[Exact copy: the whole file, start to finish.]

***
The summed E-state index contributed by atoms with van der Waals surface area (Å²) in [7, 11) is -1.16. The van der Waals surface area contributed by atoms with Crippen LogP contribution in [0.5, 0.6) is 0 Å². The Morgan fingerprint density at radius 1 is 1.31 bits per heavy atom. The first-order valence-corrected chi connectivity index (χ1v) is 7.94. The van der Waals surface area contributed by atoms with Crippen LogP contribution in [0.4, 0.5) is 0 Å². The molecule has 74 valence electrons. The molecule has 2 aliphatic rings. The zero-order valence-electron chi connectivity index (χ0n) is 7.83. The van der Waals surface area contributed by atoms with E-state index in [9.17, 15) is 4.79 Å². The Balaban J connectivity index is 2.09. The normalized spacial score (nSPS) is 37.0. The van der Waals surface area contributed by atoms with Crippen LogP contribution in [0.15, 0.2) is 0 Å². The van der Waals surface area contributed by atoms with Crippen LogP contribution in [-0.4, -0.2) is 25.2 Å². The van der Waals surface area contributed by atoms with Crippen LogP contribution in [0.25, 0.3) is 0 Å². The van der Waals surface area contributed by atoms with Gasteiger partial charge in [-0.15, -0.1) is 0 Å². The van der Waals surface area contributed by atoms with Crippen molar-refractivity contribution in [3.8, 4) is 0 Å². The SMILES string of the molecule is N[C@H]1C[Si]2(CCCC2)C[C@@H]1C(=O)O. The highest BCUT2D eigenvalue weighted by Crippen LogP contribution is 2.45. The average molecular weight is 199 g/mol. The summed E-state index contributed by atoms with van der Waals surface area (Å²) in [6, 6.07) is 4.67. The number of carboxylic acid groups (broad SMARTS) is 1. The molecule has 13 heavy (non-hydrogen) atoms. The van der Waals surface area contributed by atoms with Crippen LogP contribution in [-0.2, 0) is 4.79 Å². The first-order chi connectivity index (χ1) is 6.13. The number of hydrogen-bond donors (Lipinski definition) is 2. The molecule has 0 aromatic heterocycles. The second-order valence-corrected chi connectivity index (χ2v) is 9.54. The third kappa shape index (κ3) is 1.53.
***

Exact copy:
The summed E-state index contributed by atoms with van der Waals surface area (Å²) in [7, 11) is -1.16. The van der Waals surface area contributed by atoms with Crippen LogP contribution in [0.5, 0.6) is 0 Å². The Morgan fingerprint density at radius 1 is 1.31 bits per heavy atom. The first-order valence-corrected chi connectivity index (χ1v) is 7.94. The van der Waals surface area contributed by atoms with Crippen LogP contribution in [0.4, 0.5) is 0 Å². The molecule has 74 valence electrons. The molecule has 2 aliphatic rings. The zero-order valence-electron chi connectivity index (χ0n) is 7.83. The van der Waals surface area contributed by atoms with E-state index in [9.17, 15) is 4.79 Å². The Balaban J connectivity index is 2.09. The normalized spacial score (nSPS) is 37.0. The van der Waals surface area contributed by atoms with Crippen LogP contribution in [0.15, 0.2) is 0 Å². The van der Waals surface area contributed by atoms with Crippen LogP contribution in [-0.4, -0.2) is 25.2 Å². The van der Waals surface area contributed by atoms with Crippen LogP contribution in [0.25, 0.3) is 0 Å². The van der Waals surface area contributed by atoms with Gasteiger partial charge in [-0.15, -0.1) is 0 Å². The van der Waals surface area contributed by atoms with Crippen molar-refractivity contribution in [3.8, 4) is 0 Å². The SMILES string of the molecule is N[C@H]1C[Si]2(CCCC2)C[C@@H]1C(=O)O. The highest BCUT2D eigenvalue weighted by Crippen LogP contribution is 2.45. The average molecular weight is 199 g/mol. The summed E-state index contributed by atoms with van der Waals surface area (Å²) in [6, 6.07) is 4.67. The number of carboxylic acid groups (broad SMARTS) is 1. The molecule has 13 heavy (non-hydrogen) atoms. The van der Waals surface area contributed by atoms with Crippen LogP contribution in [-0.2, 0) is 4.79 Å². The first-order chi connectivity index (χ1) is 6.13. The number of hydrogen-bond donors (Lipinski definition) is 2. The molecule has 0 aromatic heterocycles. The second-order valence-corrected chi connectivity index (χ2v) is 9.54. The third kappa shape index (κ3) is 1.53.